GRS Appendix Types

Certain elements and findings on a GRS report require more detailed explanations. For those cases, GRS will issue a separate appendix in addition to the main report. Below an overview of some of the most common appendices currently in use.

Color Stability Types

Comment on main report: Color stability test applied: Type 1
Comment on appendix: The GRS color stability test was applied. No indication of fading was observed (GRS-type “CST 1”). Post-testing exposure to UV- or sunlight will not increase the color saturation and/or cause a change in hue.

Comment on main report: Color stability test applied: Type 2
Comment on appendix: The GRS color stability test was applied. Indication of orange and/or yellow component fading was observed (GRS-type “CST 2”). Post-testing decrease of color saturation and/or change of hue is possible.

Comment on main report: Color stability test applied: Type 3a
Comment on appendix: The GRS color stability test was applied. A padparadscha (or vivid yellow or orange) color is visible in both the discharged and charged state (GRS-type “CST 3a”). Post-testing increase of color saturation and/or change of hue by exposure to UV- or sunlight is possible.

Comment on main report: Color stability test applied: Type 3b
Comment on appendix: The GRS color stability test was applied. No padparadscha (or vivid yellow or orange) color is visible in the discharged state (GRS-type “CST 3b”). Post-testing increase of color saturation and/or change of hue by exposure to UV- or sunlight is possible.

Comment on main report: Color stability test applied: Type 4
Comment on appendix: The GRS color stability test was applied. Indication of fading was observed (GRS-type “CST 4”). Post-testing increase of color saturation and/or change of hue by exposure to UV- or sunlight is not possible.

Potentially applies to: Padparadscha Sapphires, Yellow Sapphires, Orange Sapphires (heated and unheated)

GRS Brilliancy-type "Vibrant"

Comment on main report: color (GRS brilliancy-type "vibrant")
Comment on appendix: GRS Laboratories examined an 8.88 ct natural emerald, described in report number X, that exhibited very good brilliancy and ideal proportions, making it worthy of receiving the GRS brilliancy designation of “vibrant”.

“Vibrant” is an attribute given to gemstones that display a high amount of color reflection – as opposed to the separately considered category of color saturation.

A “vibrant” appearance is achieved through the skillful cutting of a gemstone to its optimal proportions, resulting in greater-than-usual weight loss and a maximized reflection pattern.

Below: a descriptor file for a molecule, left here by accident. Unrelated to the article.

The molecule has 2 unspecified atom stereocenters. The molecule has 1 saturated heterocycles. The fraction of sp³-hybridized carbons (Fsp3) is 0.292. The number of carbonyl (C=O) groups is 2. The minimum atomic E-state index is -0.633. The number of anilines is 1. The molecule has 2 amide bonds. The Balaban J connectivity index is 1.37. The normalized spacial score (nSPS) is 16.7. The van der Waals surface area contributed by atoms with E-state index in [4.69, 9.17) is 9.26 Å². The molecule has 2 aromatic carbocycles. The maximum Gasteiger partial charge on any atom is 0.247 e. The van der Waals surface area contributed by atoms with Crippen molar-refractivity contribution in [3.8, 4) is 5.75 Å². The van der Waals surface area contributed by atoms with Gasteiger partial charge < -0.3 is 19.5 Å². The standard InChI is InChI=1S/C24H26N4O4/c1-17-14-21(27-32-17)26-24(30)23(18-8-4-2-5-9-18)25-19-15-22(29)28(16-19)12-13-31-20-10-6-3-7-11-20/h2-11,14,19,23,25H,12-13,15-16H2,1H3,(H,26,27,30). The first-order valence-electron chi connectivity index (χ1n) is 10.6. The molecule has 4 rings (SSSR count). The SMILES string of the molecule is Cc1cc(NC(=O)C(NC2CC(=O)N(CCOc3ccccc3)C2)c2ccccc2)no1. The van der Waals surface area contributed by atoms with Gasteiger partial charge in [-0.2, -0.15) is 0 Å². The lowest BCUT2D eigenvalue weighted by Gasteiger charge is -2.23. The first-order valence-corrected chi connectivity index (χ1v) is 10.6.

Potentially applies to: all gemstones

Old Mine/ Muzo Appendix

Comment on main report: vivid green* (special comment see appendix)
Comment on appendix: This vividly saturated emerald of 8.88 ct is reminiscent in hue of the varieties displaying the legendary colors found in the world-renowned Muzo mines. They are formally described as “Muzo Green” (*) and commonly known in the trade as “Old Mine” emeralds.

This appendix indicates the specific quality and color for emeralds from various Colombian mines; however, it does not specify from which particular mine they were found.

Potentially applies to: Colombian emeralds


GRS-type "Mariposa"

Comment on main report: special comment see appendix
Comment on appendix: This particular emerald displays an additional microscopic velvety appearance caused by a rare growth phenomenon described in the literature as "butterfly-wing effect".

These stones are given the designation GRS-type "Mariposa", referring to the Spanish word for butterfly.

Potentially applies to: Emeralds that show the growth phenomenon referred to as "butterfly-wing effect".


Reminiscent of GRS-type "Pigeon's Blood"

Comment on main report: vivid red* (special comment see appendix)
Comment on appendix: This vivid red Mozambique ruby is reminiscent in color saturation of "GRS-type pigeon blood ruby" (without strong fluorescence).

Potentially applies to: all rubies with low to medium fluorescence (e.g. from origins such as Madagascar, Mozambique, Tanzania)


More information on GRS-type color terms:

Article URL: https://www.gemresearch.ch/reports/gemstone-report-original/appendix
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